“Intellectual property and information about individuals associated with the targeted organization are two broad categories of very sensitive data found in email,” he told TechNewsWorld.
There may not be any direct evidence of an immediate single motive, but stealing data would be the general goal, noted Purandar Das, CEO and co-founder of Sotero, a data protection company in Burlington, Mass.
“In this case, the potential outcomes may take a while to emerge,” he told TechNewsWorld. “Sensitive email content leading to strategy, financial transactions, and user credentials may all be at stake.”
Matt Petrosky, vice president of customer experience at GreatHorn, a cloud email security company in Waltham, Mass., added that it is safe to say that there will be an increase in impersonation-based attacks with attackers having access to internal communications, as well as accounts receivable and payable information.
“Attackers can use that data to insert themselves via email impersonation to misdirect payments or exploit internal information,” he told TechNewsWorld.
Nailing down the source of a cyberattack can be a dicey proposition — even if Microsoft is confident it has identified the perpetrators of the Exchange attacks — although the characteristics of the forays seem to point to a nation-state strongly.
“The scale, scope, and third-party supply-chain focus of this attack all definitely point to a level of sophistication typically seen with a nation-state attack,” Smith said.
“Anecdotally, the scale, volume, and speed with which the attack has accelerated indicates a well-organized group has orchestrated the attack,” Das added.
“Those orchestration and organizational skills are the kind that a nation-state could deploy,” he observed.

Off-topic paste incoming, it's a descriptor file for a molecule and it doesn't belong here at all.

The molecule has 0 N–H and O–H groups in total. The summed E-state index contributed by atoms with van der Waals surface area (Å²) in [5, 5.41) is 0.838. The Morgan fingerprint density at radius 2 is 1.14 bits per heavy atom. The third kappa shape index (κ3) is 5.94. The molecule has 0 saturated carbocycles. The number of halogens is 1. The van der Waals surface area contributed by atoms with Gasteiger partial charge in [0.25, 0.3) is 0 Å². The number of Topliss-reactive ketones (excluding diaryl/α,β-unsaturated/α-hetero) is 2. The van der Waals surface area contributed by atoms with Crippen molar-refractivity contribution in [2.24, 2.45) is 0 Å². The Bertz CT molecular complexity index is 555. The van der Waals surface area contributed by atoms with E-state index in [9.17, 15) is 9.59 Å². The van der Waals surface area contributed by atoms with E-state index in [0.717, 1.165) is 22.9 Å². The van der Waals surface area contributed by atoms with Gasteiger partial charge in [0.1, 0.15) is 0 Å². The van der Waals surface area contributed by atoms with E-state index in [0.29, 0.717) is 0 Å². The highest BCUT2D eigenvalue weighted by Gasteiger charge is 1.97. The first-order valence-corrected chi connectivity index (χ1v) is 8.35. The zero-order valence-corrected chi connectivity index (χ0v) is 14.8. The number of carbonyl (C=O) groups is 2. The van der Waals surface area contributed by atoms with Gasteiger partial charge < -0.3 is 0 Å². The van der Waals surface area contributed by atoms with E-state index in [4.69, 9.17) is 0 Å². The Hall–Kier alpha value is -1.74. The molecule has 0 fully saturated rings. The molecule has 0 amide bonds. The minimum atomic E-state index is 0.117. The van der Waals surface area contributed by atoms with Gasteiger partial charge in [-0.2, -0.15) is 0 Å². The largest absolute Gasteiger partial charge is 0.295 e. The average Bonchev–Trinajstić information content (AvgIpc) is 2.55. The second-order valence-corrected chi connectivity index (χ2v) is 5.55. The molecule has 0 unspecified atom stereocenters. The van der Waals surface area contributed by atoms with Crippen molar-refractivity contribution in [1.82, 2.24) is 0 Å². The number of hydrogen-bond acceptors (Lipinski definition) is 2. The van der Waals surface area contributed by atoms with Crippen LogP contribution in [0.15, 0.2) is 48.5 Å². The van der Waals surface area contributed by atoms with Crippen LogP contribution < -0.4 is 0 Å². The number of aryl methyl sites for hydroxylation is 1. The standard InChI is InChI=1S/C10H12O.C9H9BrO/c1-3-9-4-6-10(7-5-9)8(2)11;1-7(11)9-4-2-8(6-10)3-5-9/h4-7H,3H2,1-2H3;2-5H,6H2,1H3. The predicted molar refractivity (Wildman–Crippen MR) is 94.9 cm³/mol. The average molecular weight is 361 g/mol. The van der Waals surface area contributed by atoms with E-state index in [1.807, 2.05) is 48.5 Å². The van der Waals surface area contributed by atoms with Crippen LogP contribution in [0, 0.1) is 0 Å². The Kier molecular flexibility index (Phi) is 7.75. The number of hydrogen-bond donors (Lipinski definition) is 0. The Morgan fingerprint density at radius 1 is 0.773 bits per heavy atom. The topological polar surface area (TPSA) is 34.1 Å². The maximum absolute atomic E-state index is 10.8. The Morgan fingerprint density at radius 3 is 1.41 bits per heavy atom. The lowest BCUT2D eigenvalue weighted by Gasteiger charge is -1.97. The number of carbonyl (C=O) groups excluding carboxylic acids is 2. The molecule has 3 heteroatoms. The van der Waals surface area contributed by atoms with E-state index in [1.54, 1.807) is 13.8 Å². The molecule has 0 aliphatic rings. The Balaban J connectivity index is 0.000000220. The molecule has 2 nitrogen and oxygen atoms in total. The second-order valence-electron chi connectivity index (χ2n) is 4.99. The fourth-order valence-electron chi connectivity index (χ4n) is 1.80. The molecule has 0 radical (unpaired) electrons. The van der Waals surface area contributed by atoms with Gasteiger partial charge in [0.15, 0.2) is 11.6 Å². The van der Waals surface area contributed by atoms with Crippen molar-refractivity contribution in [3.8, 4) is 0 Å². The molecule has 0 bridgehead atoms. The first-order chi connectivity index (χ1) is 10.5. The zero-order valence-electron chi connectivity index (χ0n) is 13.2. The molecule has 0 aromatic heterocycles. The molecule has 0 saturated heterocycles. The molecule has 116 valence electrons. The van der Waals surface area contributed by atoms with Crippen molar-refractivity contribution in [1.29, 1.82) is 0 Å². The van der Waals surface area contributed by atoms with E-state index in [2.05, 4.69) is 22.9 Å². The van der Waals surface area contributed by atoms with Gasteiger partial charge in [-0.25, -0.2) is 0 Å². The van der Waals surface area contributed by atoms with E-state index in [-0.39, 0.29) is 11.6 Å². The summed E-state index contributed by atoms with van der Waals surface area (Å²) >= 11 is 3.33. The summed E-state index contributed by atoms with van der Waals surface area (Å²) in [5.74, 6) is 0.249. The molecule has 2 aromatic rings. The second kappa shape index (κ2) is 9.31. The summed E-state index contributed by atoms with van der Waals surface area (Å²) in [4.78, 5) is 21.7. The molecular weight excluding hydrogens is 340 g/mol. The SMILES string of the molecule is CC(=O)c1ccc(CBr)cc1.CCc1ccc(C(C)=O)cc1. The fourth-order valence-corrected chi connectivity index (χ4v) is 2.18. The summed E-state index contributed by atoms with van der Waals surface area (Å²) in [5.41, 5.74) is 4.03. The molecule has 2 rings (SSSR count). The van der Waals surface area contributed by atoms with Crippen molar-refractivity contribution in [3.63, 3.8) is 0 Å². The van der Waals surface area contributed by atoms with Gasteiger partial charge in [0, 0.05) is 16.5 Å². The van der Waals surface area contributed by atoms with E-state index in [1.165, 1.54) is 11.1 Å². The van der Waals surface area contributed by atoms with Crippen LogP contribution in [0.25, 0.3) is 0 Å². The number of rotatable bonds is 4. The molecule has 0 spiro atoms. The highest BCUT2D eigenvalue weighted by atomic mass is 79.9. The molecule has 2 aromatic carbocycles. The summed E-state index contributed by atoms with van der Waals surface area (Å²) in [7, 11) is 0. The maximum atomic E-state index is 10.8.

Karen Walsh, the principal of Allegro Solutions, a cybersecurity marketing company in West Hartford, Conn., agrees with Microsoft that not just any nation-state is behind the attacks. The indicators of compromise and the signature of the attack appear to point to China, she explained.
“Malicious actors have their favorite ways of doing something,” she said. “Just as artists have a certain style, hackers have a certain style.”
As with the massive SolarWinds attack last year, the Exchange attack is targeting a third-party provider to many organizations.
“Both attacks targeted the supply chains of affected organizations,” Smith explained.
“It’s too easy to forget,” he continued, “that even if you aren’t in the widget-making business if you are dependent on third parties to operate your business, you also have a supply chain that can be compromised.”
The attacks are similar because they both targeted a third-party platform to infect a large customer base, but they’re different, too, Das added.
“They are different in that the SolarWinds software hack was one where they penetrated the code base and installed a back door that was then leveraged to gain access to a customer’s network,” he explained.
“In the case of the Microsoft hack,” he continued, “the criminals identified a vulnerability in a production release and used that to gain access to emails.”
Petrosky maintained that the attacks are similar only in the daunting number of potential victims, even though the Exchange incident appears to be outstripping SolarWinds five to one.
“SolarWinds victims were vulnerable mainly because they trusted the SolarWinds software to update itself through a secure channel,” he said.
“The Microsoft attack is more of a classic zero-day attack,” he continued. “The initial victims may have been selectively targeted, but the sheer volume of potential victims today is because these Exchange servers are sitting accessible to Internet searches like the Shodan tool and other scripts.”